Maybe that's because I grew up on a Mac, and so I see where it was at its best (drag and drop and done) and want to use that everywhere. It's ridiculous how much _work_ I have to do just to set up a Linux machine, and how much hunting around the system I have to do. I've learned a lot about how it all works, but the point is, I shouldn't have had to, and your average, web-surfing end user isn't interested enough and won't take the time to. They will say "this is too hard" and give up.

That's perfectly fine, Unix systems aren't for everybody, and anybody who claims the contrary is full of it. (I'll continue this thought in the next section.)

There are ways to make this stuff easier on the end user. It can be done. If it means more programming, or more effort up front for the developers, but it means an easier life for end users, then it's worth it. We tend to do this for ourselves, but if we want to make something that changes how everyday people work and communicate and live and interact, then we need to think of them.

Sure it can be done, and probably more easily than some might think, but the problem doesn't end with project X. Fixing project X is one thing, but what about the 100 thousand other possible pieces of software (and more) that the user may choose to install on their system. Logistically speaking, it doesn't make much sense to try and impose this on a large scale, not unless you're willing to do this large amount of work. Personally, I got better things to do, like spend time with the family, and work on functionality, bug fixes, etc for other projects.

No, better than that. We need to think _like_ them.

I don't think there's one single developer on this list who couldn't possible comprehend what a user wants. With this statement you seem to imply that developers aren't users either, when, we are.

They HATE computers. They just want to get some work done. They don't want to think "I'm using a computer" -- they want to think about the paper they're writing, or the photos they're organizing, or the web site they're looking at. They don't want to think about compiling software so that it works for their machine, or hunting down dependencies, or adding repositories to a sources list, or finding out where that installer put their app. They want to be able to download an app, drop it on their machine, and use it and have it work.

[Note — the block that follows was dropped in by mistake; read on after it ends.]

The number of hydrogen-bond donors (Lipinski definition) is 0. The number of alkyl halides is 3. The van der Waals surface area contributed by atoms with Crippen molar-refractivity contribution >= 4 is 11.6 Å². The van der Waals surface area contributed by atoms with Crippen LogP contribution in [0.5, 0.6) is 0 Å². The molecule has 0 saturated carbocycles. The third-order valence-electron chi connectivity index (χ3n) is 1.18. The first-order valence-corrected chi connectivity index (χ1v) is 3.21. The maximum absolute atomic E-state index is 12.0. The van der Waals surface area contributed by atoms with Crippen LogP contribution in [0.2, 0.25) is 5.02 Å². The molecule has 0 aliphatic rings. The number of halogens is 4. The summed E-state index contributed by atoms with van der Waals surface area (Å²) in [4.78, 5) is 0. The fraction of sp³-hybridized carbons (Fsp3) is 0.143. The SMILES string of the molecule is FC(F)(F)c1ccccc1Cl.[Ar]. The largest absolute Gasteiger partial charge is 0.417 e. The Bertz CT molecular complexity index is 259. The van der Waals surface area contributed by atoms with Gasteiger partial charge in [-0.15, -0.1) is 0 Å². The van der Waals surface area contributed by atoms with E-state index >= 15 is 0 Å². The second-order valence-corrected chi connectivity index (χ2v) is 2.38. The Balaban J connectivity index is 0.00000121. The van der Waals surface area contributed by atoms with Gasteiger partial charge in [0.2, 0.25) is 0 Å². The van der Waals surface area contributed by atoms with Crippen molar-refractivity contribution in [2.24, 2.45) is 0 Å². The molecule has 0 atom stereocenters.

This kind of thing is already done (80%) by almost every package manager. They don't tell you where the software is installed (at least any I've seen) unless you dig into their package list, which as you point out, no user should have to do. This is a weakness that can be solved, but it's not as easy as you may think. Might work fine for 50 applications, but then you'll run by one that it just won't work with, what do you do then? Eventually you can only adapt a system so far before it turns into an overly complex piece of crap that barely does its job well anymore, not to meantion leaves a lot to be desired when it comes to maintaining it.

These are big problems to try and solve. I'm not saying I have all or any of the answers. I just think that there is a way to make all of this easier, more invisible. Wouldn't making an open source system that is easier to use than a Mac be an amazing and worthy feat? I want to make something I could give my mom, and have her understand. She's frightened of computers, and I want to make something she can manage and not be afraid of. If I didn't think GNUstep was a great base for that "something", I wouldn't be here.

This is why God ... I mean Steve Jobs and friends spent much time working on systems that do just what you want. I doubt your Mom is going to have any need to poke around the file system much more than looking for her documents, opening up her "Applications" directory to start an app, etc... (Though admittingly, I don't know your mother, so that's only a loose assumption.)


Had fun?

Jeremy Tregunna